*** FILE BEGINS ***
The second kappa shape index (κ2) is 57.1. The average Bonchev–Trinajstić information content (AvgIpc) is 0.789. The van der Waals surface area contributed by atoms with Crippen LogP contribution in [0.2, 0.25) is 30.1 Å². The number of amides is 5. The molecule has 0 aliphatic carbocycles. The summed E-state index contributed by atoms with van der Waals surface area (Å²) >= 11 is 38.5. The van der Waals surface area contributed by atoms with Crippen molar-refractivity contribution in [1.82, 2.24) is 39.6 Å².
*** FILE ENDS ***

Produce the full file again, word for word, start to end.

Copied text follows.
The second kappa shape index (κ2) is 57.1. The average Bonchev–Trinajstić information content (AvgIpc) is 0.789. The van der Waals surface area contributed by atoms with Crippen LogP contribution in [0.2, 0.25) is 30.1 Å². The number of amides is 5. The molecule has 0 aliphatic carbocycles. The summed E-state index contributed by atoms with van der Waals surface area (Å²) >= 11 is 38.5. The van der Waals surface area contributed by atoms with Crippen molar-refractivity contribution in [1.82, 2.24) is 39.6 Å².